Australia's deputy prime minister says that construction of a second Sydney airport could start within three years if the Labor government wins another term in office at the October election.
Speaking to reporters in Sydney, Anthony Albanese, who is also transport minister, says that while a site has not been selected yet, he "would like to see it commence in the next term, over the next three years".
"We know it takes a substantial period of time to get it up and running, but we know that Sydney airport is already congested to the point whereby it is a handbrake on national productivity," he adds.
Albanese went on to say that while he is seeking to take a bipartisan approach to building the new airport, if the current government was retained, it would make a decision on the preferred site in the first year of its new term.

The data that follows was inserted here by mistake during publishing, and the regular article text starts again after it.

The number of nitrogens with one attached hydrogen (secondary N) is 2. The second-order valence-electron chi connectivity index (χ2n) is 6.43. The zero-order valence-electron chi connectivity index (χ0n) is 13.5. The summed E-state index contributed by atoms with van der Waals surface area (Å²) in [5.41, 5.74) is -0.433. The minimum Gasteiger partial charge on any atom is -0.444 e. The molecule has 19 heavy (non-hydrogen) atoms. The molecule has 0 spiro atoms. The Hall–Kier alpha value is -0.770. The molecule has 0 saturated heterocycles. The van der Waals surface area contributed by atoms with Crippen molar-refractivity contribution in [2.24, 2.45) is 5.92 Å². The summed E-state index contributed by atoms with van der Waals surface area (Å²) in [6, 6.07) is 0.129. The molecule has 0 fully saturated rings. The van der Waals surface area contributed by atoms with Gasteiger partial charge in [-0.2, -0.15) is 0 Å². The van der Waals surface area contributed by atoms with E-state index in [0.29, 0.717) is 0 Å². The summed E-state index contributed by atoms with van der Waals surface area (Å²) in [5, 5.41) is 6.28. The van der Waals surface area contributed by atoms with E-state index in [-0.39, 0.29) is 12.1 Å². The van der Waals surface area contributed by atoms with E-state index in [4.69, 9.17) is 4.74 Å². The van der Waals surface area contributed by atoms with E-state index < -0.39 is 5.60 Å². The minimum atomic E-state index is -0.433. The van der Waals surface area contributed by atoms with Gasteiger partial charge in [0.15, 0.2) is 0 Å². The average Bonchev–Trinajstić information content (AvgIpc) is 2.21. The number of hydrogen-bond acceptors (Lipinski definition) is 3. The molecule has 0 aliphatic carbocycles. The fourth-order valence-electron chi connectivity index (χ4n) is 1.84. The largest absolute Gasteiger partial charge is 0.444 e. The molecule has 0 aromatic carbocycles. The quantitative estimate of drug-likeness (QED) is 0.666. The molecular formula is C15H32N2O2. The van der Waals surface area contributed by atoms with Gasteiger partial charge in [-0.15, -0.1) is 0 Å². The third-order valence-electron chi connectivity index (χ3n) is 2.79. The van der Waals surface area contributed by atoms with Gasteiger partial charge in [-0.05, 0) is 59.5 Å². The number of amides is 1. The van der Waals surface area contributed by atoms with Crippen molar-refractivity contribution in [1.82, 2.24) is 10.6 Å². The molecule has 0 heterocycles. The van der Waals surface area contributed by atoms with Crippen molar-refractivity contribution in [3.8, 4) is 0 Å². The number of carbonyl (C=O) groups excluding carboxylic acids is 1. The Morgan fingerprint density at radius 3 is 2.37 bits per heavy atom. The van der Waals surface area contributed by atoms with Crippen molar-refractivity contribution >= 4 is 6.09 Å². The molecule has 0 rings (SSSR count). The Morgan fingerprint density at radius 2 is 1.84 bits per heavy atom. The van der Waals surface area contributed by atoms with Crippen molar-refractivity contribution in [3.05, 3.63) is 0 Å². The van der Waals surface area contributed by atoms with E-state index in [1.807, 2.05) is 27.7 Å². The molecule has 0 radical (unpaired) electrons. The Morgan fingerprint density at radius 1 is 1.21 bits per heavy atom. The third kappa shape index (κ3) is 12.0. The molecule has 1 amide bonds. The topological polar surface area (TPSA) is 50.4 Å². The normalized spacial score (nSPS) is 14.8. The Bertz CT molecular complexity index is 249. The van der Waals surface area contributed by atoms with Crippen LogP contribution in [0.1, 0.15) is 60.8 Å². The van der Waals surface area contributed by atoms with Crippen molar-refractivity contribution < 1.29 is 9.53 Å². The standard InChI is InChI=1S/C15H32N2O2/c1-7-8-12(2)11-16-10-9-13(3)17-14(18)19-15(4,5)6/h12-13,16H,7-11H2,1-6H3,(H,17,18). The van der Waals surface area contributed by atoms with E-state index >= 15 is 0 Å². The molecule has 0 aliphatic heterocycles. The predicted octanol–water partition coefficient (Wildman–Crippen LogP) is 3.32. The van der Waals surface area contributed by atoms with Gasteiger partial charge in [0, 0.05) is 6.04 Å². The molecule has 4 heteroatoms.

A recent study by the department of transport and infrastructure into building at the government's preferred site at Wilton raised a number of environmental and safety concerns. A geotechnical analysis of the site is now being conducted.
As a result, the government is now mulling building the new airport at Badgery's Creek, which many studies have found would be more suitable.
The Wilton study also predicts that all of Sydney's peak-hour slots will be fully allocated by 2015, and that demand across all operating hours of the airport will be not be met beyond 2033.
In 2012, Sydney airport handled a record 36.9 million passengers, an increase of 3.6% year on year.